Every woman has what I like to call a “No-go List“
“He doesn’t have a car? No-go.”
“He doesn’t have a job? No-go.”
“He still lives with his parents? No-go.”
One very common no-go, “He has a kid.”
This was a major no-go for me. But as you get older it’s nearly impossible to meet a guy who doesn’t have baggage, be it in the form of mommy issues, commitment phobia, an ex-wife entangled in his credit or an 8-year-old that resulted from careless sex as a 22 year old. You just have to decide if the “good” outweighs the “bad”.
When I met my now ex, let’s call him Thomas, it was the result of Tinder. We chatted for about a week before deciding to get together at a sports bar. The night was going fine, he seemed nice. He had tattoos that were pretty visible so the conversation started off, “How many do you have?” “What/where are they?” He pointed to the inside of his wrist, and when I couldn’t make out the scribble I asked what it was. He casually said, “My son’s name.”
And that was pretty much the end of that conversation.
It was crazy to me this was the second guy I’d met on tinder that pulled the ‘surprise I have a child card’ on the first date. (Like how did that not come up?? Why isn’t that in your profile? WHAT ARE YOU HIDING?!?! HA!)
For whatever reason, be it the vodka waters or the victory shots we took, when the Spurs won the game, I agreed to a second date. Which turned into a series of dates over the next few weeks. Soon he asked me to be his girlfriend. Two days later he invited me to a family BBQ for Easter Sunday, I hesitantly agreed to go. Two thoughts jumped into my mind… “I’m going to meet his family…. Holy shit, I’m going to meet his kid!”
It didn’t go all that bad. He introduced me and the family was great… Turns out his son had mild autism and contrary to many characters on television, little Pete just had a few ticks as a result. He would have periodic outbursts of random incoherent noises he couldn’t control and certain things he had to have a certain way.
He was in no way the problem. Thomas and I had our own issues (Thats a story for another time) but what I noticed was he was very bitter about having a child. I mean it wasn’t totally insane. He was raising a kid he wasn’t totally sure was his. He felt like a loser and most of his money went towards Pete’s doctors.
I never interacted too much with Pete one-on-one. In my honest opinion, because Thomas spent so much time away while his mother raised his son, I didn’t feel like he was the most attentive father. In fact, he was very selfish and self-involved.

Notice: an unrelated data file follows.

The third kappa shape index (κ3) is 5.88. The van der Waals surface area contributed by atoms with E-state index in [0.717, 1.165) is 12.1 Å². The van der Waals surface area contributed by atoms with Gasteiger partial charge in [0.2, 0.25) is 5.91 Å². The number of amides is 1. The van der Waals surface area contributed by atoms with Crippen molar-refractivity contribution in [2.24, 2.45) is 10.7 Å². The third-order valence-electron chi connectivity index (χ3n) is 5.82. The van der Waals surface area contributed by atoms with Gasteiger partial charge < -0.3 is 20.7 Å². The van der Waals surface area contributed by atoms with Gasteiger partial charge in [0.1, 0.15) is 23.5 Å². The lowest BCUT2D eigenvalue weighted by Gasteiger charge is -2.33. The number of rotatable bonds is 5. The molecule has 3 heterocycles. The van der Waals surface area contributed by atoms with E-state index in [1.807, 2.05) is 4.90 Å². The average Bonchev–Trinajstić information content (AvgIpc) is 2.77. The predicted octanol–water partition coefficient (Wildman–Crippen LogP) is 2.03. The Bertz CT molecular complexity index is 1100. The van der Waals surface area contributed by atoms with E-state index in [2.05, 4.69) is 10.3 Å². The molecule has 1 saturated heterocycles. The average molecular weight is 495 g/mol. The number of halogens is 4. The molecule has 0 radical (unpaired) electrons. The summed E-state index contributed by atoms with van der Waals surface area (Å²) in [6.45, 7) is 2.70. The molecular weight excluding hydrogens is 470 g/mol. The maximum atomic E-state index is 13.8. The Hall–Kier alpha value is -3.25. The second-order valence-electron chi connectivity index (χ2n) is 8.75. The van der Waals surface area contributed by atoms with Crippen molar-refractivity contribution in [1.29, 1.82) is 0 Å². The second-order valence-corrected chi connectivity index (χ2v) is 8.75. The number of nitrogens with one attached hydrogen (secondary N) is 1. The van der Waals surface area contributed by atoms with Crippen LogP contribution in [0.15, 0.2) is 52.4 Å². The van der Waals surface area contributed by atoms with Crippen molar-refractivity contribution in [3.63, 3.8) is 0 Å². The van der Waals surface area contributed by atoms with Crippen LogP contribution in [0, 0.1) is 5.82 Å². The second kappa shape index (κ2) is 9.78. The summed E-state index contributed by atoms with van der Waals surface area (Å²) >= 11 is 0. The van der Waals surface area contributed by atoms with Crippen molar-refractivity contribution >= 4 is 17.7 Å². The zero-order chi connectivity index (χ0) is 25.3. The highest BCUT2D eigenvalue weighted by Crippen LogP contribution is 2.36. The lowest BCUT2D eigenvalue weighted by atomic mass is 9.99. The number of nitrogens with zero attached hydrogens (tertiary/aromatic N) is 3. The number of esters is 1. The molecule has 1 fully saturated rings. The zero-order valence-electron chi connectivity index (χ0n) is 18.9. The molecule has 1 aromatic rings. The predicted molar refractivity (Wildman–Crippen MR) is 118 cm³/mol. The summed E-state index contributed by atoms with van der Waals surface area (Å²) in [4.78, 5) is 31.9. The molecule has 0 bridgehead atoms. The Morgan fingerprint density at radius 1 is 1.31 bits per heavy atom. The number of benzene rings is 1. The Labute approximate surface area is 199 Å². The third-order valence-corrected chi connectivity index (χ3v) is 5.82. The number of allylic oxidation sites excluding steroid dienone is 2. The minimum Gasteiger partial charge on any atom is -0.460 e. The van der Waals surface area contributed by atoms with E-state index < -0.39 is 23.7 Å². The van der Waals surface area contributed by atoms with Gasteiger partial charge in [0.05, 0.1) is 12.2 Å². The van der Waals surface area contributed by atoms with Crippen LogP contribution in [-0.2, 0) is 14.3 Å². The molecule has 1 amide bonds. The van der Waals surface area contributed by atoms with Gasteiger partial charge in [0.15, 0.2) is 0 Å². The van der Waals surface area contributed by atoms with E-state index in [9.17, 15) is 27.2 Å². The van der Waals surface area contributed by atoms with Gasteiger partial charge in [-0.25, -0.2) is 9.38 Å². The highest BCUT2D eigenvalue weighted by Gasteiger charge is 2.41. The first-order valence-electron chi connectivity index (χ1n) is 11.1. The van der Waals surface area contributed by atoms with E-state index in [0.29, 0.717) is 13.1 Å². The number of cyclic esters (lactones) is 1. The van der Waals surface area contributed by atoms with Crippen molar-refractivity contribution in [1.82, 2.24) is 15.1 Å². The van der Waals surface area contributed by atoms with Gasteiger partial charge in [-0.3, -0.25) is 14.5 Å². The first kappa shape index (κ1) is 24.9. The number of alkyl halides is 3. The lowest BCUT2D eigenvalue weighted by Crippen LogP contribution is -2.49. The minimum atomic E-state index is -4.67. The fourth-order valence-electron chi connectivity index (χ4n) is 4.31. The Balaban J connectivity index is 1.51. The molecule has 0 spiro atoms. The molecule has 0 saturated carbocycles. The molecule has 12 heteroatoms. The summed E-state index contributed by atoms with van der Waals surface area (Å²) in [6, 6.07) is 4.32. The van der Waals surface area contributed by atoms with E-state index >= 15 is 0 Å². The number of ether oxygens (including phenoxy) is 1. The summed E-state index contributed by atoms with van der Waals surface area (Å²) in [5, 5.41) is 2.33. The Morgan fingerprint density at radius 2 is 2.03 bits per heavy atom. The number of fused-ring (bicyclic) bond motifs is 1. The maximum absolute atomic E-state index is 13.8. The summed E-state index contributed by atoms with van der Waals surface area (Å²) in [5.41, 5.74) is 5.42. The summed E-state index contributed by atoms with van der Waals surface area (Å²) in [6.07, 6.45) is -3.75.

I think that’s when I realized it. There are things I want to do in my life, and I don’t want to resent some innocent child for preventing me from doing them. I got a look at the requirement of having to be constantly available, not being able to go on a whim, and having to be there 24/7 for someone else. It allowed me to realize it wasn’t for me. I decided that for the time being I didn’t want kids. Some of you who want/have children may think I’m a completely selfish and horrible person. But isn’t it so much better to make that huge choice before it’s just forced on me, to not waste potential partner’s time by letting them know up front that isn’t what I want?
If I hadn’t broken my ‘no kids’ rule I never would’ve seen parenthood the way I did. Sure I’d seen my friends and family members with kids and I know the sacrifices my mom made for us, but this was different. When I commit to someone I fully submerge myself in their world. Yes, I keep my own world, but I like to feel truly like their partner. I like to feel what they feel, care about what they care about and learn what they know. So I got to see parenthood from a very difficult angle and it really opened my eyes.
So maybe consider reconsidering some of your No-gos. Best-case scenario, you are totally wrong and that person is your soulmate. Worst case scenario, you learn a little bit about yourself and confirm what works and doesn’t work for you. The only No-Gos I wouldn’t suggest reconsidering would be things like sex offender, murderer, puppeteer…
Do It For Love,
Edited by M.L. Scarbrough